GMAT Testing Location
We have found 1 GMAT test centre in Croatia, located in Zagreb. For specific test dates of 2019, please refer to the end of this page.
IDE – Institute for the Development of Education
Trg Nikole Zrinskog 9
Phone: +385 14817195
Test Center Information
Our testing centre is centrally located in the city of Zagreb on Nikola Zrinski Square no. 9 (in Croatian: Trg Nikole Zrinskog 9), locally known as Zrinjevac. It takes only a 5-minute walk from the main city square (Jelacic Square) or the main train station (Glavni kolodvor).
The best way to reach us by public transport is by tram.
Travelling by TRAM
a) Direct lines to Zrinjevac are trams no. 6 (Crnomerec-Sopot) and no.13 (Zitnjak-Kvaternikov trg);
b) no. 1, 6, 11, 12, 13, 14 and 17 to Jelacic square (the main city square) and then on foot 5-minutes to Zrinjevac;
c) no. 2, 4, 6, 9 and 13 to the main train station (Glavni kolodvor) and then on foot 5-minutes to Zrinjevac.
Arriving to the ZAGREB BUS station
Take either tram no.6 directly to Zrinjevac or no.2 to the main train station (Glavni kolodvor) and then on foot 5-minutes to Zrinjevac.
Arriving to the ZAGREB AIRPORT
a) You can take a coach to the Zagreb bus station, then take tram no.6 directly to Zrinjevac or no.2 to the main train station (Glavni kolodvor) and then on foot 5-minutes to Zrinjevac;
b) Another option is to take a taxi.
GMAT Exam Dates in Croatia
Unlike some paper based exams, the GMAT is computer based. Therefore, there are no fixed test dates for GMAT. Wherever you are in Croatia, all test centers are open from Monday through Saturday throughout the year. Some even offer the exam every day of the year. However, some test centers are not open on Sundays and national holidays. For example, most college-based test centers might be closed for extended periods around holidays. For precise testing dates in Croatia, please visit test-maker website – https://www.mba.com/.
More about Croatia
- GLOBALSCIENCELLC: Overview of arts and crafts in Croatia. Also includes film, dance, music, and literature in this country.
Croatia borders in the north-west with Slovenia, in the north with Hungary, in the east and south-east with Bosnia and Herzegovina, in the extreme east with Serbia, in the extreme south-east with Montenegro, in the west and south with the Adriatic Sea.
Croatia is divided into three geographical sub-areas: the Croatian part of the Pannonian Basin, the Hochkarst with the inner zone of the Dinaric Mountains and the Adriatic coastline. The core area of the country is the part of the Pannonian Basin, a fertile, densely populated lowland between the Save, Mur, Drava and Danube with wide alluvial plains and gravel plates; it includes central Croatia with the Sava and Kulpa basins, the Croatian mountains (Hrvatsko zagorje) and the Mur Island, Slavonia with the Posavina (lowland on the lower Sava) in the south and the Podravina (lowland on the Drava) in the north, which are separated by the densely wooded Croatian-Slavonian island mountains (in the Medvednica mountains up to 1,035 m above sea level). In the northeast, north of the lower Drava, part of the Baranya extends to Croatia. In the southwest, the Banja and Kordun plateaus are joined by the interior of the Dinaric Mountains. The Lika and Gorski Kotar landscapes form the core zone of Upper Croatia, an economically poor karst area, part of the Dinaric Mountains. Large-scale poljes are surrounded by mountain ranges, among others. the wooded Kapela, the Plješevica and the Velebit (up to 1,758 m above sea level) along the Adriatic coast, framed. Check vaultedwatches to see Best Travel Time for Croatia.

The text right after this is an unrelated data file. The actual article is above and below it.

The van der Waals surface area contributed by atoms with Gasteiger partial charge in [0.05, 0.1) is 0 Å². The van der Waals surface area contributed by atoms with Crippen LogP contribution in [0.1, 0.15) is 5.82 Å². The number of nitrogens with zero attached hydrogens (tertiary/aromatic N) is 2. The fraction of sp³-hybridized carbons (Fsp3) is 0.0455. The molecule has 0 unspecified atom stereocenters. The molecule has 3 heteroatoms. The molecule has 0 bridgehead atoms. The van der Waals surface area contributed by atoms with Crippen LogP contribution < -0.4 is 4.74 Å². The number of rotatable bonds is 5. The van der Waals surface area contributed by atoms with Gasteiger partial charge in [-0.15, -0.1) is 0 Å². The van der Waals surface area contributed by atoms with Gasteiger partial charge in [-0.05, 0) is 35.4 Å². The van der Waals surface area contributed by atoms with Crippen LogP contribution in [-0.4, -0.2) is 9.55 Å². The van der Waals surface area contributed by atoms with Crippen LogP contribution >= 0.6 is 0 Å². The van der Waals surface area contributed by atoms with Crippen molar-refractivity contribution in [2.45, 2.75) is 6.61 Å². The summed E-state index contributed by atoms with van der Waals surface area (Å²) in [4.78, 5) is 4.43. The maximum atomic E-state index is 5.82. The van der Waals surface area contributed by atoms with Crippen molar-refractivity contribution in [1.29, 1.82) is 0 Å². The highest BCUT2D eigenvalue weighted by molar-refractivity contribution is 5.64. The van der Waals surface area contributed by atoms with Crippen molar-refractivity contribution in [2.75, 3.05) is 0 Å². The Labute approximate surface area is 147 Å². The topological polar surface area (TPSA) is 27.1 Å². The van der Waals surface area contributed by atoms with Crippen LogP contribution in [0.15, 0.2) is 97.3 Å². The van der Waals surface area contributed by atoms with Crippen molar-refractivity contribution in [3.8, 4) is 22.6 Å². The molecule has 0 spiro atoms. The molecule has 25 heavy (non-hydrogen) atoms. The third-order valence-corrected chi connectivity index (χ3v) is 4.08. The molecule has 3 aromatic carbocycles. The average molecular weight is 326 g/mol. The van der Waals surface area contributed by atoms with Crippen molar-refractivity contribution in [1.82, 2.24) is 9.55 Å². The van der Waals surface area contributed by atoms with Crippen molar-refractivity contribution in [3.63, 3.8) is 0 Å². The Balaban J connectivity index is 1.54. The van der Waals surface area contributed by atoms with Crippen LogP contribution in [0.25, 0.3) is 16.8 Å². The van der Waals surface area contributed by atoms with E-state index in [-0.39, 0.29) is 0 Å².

In the extreme southwest, the Dinaric Mountains (in the Dinara 1,831 m above sea level) drop steeply to the Adriatic coastline. It is characterized by a regular sequence of north-west-south-east facing limestone ridges and flysch troughs, the latter partly lying below sea level. The coastal fringes encompass most of the Istrian peninsula in the north-west and the Kvarner Bay (Kvarner) and Dalmatia, a coastal landscape that extends from the island of Rab to the Bay of Kotor, in the south-east. The entire coast is strongly indented by bays and around 1,200 islands (canal coast).
In the Dalmatian coastal area there is a partly sub-Mediterranean, partly Mediterranean climate with warm, sunny and dry summers and humid, mild winters. The mountains rising up directly behind the coast form a climatic divide and lead to gusty cold fall winds (bora), which occur mainly in the winter months. The remaining areas are characterized by a temperate continental climate with relatively cold winters and warm summers. Continentality increases to the east. In Zagreb (135 m above sea level) in the upper savage lowlands, the mean January temperatures are 0.2 ° C, the mean July temperatures are 21.2 ° C. The highest amounts of precipitation receive the western flanks of the coastal mountains (over 3,000 mm / year), on the flat Adriatic coast the annual precipitation is 1,000 mm, in the interior between 650 and 900 mm.
The original vegetation consisted of holm oak and downy oak forests in the coastal area up to 200 m above sea level in the north and up to 400 m above sea level in the south, the distribution of which has decreased significantly due to centuries of logging. Macchie and stone drifts overgrown with juniper bushes are characteristic. In the plains of Lower Croatia, individual oak forests are relics of the natural vegetation. The low mountain ranges are covered by beech and oak forests, the high karst bears mostly mixed forest, partly also coniferous forest, apart from its mostly bare coast-facing flanks.